Enterprise wont add fees for electric cars returned uncharged
If you have rented a car in the last 5 years, there is a good chance that you are familiar with the hefty charges applied to your credit card if you return your rental without the proper amount of gasoline. Enterprise, for instance, expects you to return the car with the same level as when you take it and while it might not always be convenient, it isn’t very hard to stop and top off the tank.
However, electric vehicles take as long as 8 hours to charge on a high speed charger and if you are renting an electric vehicle, what are the odds that you will have one of these 240V chargers? If you are left plugging a Chevrolet Volt into your typical wall socket it is going to take you quite a bit of time to return the battery to full and if you are renting a car for a couple days; do you really want to spend 20 hours waiting for the battery to recharge?
Luckily, Engadget is reporting that Enterprise will have charging stations for their electric cars so should the rental not be fully charged, there will be no additional fee. There is no word on whether or not other rental companies featuring electric vehicles will adopt the same policy but without a similar plan in place, the electric vehicles could be very unpopular to those without some access to a 240V charger.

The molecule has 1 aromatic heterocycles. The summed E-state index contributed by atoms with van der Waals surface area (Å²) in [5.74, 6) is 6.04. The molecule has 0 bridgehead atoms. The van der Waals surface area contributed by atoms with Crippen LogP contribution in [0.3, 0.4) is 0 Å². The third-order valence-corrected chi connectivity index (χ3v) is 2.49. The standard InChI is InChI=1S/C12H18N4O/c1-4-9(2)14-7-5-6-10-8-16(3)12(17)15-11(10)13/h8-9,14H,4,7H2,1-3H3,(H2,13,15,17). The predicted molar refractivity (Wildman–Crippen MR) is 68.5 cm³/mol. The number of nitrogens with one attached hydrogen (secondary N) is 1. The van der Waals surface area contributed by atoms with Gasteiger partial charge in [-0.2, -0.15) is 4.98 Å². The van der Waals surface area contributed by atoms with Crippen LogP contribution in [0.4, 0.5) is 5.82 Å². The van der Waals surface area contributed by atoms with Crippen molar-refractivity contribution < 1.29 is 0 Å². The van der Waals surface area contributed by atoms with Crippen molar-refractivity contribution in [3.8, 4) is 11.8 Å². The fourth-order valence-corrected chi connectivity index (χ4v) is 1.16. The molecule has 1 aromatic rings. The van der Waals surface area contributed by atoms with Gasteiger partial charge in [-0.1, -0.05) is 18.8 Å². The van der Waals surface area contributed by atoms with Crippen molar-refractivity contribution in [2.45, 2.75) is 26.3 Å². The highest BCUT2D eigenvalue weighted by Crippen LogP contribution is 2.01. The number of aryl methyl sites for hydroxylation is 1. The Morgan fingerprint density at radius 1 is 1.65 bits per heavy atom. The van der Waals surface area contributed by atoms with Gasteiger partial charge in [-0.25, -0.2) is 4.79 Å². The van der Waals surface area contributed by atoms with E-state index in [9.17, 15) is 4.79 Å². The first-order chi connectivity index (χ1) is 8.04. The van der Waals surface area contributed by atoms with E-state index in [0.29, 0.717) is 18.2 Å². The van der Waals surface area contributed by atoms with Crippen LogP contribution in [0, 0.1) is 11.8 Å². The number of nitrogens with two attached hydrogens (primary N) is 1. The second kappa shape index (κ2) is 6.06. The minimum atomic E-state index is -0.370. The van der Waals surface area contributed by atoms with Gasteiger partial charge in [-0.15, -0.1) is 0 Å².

Even with this incentive, I am interested to see how popular full electric cars like the Nissan Leaf and Coda Sedan will be as most of the people I know who rent cars, typically put lots of miles on them and without a high voltage charging station, recharge times are going to be brutal. The Chevy Volt, on the other hand, could provide for an enticing option for someone who is driving from one city to another, who will be able to access public charging stations when in the city while relying on the range-extending gasoline engine to help make the long portion of the trip.
Other Electric Car News:
Test drive the Chevy Volt on Xbox Kinect at the Detroit Auto Show
The Ford Focus Electric makes its Motor City debut
Manufacturers May Not Know Consumers Electric Vehicle Wants and Needs
EV marketing battle erupting between Ford and Nissan
Nissan Leaf tucked away at the 2011 Detroit Auto Show